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#7 – Neligh Mills

Cost: $3 for adults, free for children under 18
Year: Built in 1873

The Neligh Mill still has all of its original equipment from the 1880’s! Visitors can explore what it was like to work in a mill during this time period. The mill is maintained by the Nebraska State Historical Society.

#6 – Joslyn Castle

Cost: $10 for adults, $8 for seniors, students, and military members
Year: Built in 1903, added to the National Register of Historic Places in 1972

The Joslyn Castle is located in the Gold Coast Historic District in Omaha. George and Sarah Joslyn purchased the 5-acre land in 1893 and the house was finished in 1903.

It was designed by architect John McDonald to resemble a Scottish mansion, and it has thirty-four rooms! You can rent the castle for private events, such as a wedding or anniversary, or take a tour on Mondays and select Sundays.

#5 – Carhenge

Cost: Free!
Year: Constructed in 1987

Carhenge is a unique structure is made of old car parts and meant to look like the famous Stonehenge formation. The formation was made by Jim Reinders in memory of his father. There additional car sculptures at the site as well.

#4 – Pony Express Station

Cost: Free!
Year: Original station erected in 1854; opened to tourists in the 1950’s

The Pony Express station was used as a fur trading post and ranch house during the days of the Oregon Trail. It was later used as an Overland Trail Stage Station.

#3 – Lewis and Clark Landing

Cost: Free!
Year: Original landing site of Lewis and Clark in 1804; opened as a park in 2003

The Lewis and Clark Landing is a beautiful spot to enjoy the views of the Missouri River. The landing is often used as a venue for concerts and other festivals.

#2 – Scottsbluff

Cost: $3 for cyclists and hikers; $5 for non-commercial vehicle; $25-$100 for commercial vehicles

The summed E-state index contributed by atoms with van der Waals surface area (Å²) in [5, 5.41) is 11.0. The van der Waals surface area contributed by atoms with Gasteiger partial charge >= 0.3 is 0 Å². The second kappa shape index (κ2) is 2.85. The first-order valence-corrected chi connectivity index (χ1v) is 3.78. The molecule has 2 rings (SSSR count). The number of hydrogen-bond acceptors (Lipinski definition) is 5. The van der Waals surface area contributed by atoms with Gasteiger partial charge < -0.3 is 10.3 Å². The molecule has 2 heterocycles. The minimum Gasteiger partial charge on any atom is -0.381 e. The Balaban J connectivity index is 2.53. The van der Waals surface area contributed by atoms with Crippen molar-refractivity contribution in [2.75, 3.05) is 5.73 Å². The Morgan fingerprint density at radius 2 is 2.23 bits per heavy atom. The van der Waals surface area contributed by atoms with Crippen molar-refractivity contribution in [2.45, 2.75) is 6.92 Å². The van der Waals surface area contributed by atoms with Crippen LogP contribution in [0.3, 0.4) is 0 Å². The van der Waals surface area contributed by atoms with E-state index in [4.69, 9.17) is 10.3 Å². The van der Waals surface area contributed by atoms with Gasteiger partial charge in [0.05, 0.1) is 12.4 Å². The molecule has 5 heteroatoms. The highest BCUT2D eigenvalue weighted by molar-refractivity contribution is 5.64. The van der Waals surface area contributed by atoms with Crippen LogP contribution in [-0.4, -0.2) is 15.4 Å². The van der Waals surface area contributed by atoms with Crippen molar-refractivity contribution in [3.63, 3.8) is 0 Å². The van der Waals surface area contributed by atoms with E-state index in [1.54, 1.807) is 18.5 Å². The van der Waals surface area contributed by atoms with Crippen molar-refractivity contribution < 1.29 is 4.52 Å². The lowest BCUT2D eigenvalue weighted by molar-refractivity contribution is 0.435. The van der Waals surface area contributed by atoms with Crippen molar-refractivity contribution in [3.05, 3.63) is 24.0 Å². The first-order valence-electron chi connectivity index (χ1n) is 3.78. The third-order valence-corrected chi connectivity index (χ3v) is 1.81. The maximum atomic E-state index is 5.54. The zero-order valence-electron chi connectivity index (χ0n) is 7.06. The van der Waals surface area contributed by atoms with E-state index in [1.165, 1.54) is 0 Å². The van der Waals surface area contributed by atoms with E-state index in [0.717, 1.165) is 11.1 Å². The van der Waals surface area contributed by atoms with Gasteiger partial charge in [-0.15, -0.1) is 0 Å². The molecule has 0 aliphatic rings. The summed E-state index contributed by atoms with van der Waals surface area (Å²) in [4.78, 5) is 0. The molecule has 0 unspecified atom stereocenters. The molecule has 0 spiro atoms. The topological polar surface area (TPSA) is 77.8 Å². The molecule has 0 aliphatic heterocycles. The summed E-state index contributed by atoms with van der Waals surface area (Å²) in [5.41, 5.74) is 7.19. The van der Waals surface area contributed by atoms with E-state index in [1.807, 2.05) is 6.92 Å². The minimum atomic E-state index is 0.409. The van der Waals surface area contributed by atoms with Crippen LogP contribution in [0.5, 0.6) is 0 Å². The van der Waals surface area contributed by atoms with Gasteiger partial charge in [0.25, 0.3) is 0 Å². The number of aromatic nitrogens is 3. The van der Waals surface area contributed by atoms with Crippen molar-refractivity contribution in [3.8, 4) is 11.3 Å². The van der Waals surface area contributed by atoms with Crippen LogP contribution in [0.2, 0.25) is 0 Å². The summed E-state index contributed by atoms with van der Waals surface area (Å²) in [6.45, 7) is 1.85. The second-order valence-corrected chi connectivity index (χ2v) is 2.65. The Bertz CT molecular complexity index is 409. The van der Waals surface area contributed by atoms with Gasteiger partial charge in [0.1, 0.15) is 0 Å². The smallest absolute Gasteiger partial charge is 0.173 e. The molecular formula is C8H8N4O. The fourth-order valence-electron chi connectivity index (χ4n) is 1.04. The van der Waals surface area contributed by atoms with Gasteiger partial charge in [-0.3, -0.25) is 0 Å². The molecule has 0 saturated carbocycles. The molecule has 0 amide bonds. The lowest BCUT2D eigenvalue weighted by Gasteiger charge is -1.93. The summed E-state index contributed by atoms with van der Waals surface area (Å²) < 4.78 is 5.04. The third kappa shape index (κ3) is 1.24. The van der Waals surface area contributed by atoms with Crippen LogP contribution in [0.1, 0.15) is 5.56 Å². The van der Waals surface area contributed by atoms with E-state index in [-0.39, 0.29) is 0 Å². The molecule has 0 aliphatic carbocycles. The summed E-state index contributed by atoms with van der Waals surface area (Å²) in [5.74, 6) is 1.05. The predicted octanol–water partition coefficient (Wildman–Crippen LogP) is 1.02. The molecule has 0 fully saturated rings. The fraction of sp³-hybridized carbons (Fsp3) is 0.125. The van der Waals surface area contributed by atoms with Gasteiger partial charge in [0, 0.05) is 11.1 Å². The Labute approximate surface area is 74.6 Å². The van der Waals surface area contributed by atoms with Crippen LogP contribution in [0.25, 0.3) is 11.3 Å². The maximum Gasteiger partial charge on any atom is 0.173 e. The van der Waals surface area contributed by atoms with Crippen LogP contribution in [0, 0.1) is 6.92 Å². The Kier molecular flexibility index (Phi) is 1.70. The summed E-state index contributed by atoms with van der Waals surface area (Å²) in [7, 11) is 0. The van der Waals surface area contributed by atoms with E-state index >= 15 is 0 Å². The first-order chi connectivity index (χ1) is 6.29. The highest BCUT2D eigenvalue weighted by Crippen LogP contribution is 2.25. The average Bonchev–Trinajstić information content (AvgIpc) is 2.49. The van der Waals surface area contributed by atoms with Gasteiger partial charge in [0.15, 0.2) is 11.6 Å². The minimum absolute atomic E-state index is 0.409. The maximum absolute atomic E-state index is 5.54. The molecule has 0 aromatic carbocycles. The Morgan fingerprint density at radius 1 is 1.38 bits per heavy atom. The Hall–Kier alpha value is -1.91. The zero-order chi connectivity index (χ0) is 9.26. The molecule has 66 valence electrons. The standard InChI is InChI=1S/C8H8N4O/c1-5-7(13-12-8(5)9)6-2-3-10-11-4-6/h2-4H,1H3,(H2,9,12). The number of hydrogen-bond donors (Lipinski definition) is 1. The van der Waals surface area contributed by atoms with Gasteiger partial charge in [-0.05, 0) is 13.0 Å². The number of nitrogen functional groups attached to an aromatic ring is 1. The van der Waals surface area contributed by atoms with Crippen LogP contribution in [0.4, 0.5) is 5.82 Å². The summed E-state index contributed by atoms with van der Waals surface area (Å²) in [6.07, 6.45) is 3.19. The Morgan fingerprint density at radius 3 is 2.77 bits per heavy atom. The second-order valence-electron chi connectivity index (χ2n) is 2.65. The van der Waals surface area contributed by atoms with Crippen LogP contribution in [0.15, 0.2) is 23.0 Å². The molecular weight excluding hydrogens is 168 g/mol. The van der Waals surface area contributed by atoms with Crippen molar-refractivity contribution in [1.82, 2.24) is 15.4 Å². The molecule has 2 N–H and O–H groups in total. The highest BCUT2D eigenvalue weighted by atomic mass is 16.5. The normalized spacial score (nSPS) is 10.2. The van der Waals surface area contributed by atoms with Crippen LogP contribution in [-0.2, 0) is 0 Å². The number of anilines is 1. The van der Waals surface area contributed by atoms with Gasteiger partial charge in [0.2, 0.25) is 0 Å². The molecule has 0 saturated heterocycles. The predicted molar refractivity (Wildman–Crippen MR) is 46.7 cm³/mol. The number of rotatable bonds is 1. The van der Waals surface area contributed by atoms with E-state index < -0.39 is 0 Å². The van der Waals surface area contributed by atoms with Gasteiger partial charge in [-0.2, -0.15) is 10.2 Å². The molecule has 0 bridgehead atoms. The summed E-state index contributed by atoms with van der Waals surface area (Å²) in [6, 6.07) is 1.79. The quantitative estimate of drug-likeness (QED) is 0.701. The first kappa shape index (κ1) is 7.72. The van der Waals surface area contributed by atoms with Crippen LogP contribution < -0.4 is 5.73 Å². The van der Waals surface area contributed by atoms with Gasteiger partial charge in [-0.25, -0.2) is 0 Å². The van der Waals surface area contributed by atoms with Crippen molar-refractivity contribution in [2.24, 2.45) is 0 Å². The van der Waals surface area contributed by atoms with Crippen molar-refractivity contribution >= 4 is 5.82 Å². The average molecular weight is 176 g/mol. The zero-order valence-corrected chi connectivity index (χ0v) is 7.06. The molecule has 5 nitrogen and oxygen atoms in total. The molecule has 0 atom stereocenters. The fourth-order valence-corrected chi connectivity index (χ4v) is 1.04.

Year: Recognized as a national monument in 1919

Many Native Americans and travelers on the Oregon Trail used Scottsbluff geological formation as a landmark.

#1 – Chimney Rock

Cost: $3 for adults, free for children if their parents are part of the Nebraska State Historical Society
Year: Designated a National Historic Site in 1956

Check out the Chimney Rock site if you are traveling through Bayard, Nebraska. This was another common symbol along the Oregon Trail, and travelers frequently mentioned the landmark to each other.

It is a natural geologic formation made of clay and volcanic ash. The Chimney Rock Center has museum exhibits, educational initiatives, and a gift shop. It is open to visitors daily.

Traveling Safely in Nebraska

AdobeStock_38015788-1600x1600If you are embarking on a road trip through Nebraska, it is important to travel safely! It is important to be aware of the car insurance laws in Nebraska because you may need additional coverage when you are traveling.

– Nebraska Coverage Requirements

Keep in mind that you must have the right coverage! In Nebraska, you must have $25,000 worth of coverage for bodily injury per person, $50,000 for total bodily injury, and $25,000 for property damage.

Nebraska is considered a “fault state” which means that whoever is responsible for the accident is required to pay for all of the damage.

You should also be reviewing your policy every six months. Do not make your decision based solely on the cost of the plan.

It is also important to enroll in a plan that offers complete coverage and has excellent customer service. Compare three to four plans before making your final decision.

– Road Trip Tips

  • Know the landmarks you want to see
  • Map your trip out before you leave
  • Tune up your car ahead of time
  • Travel with an emergency kit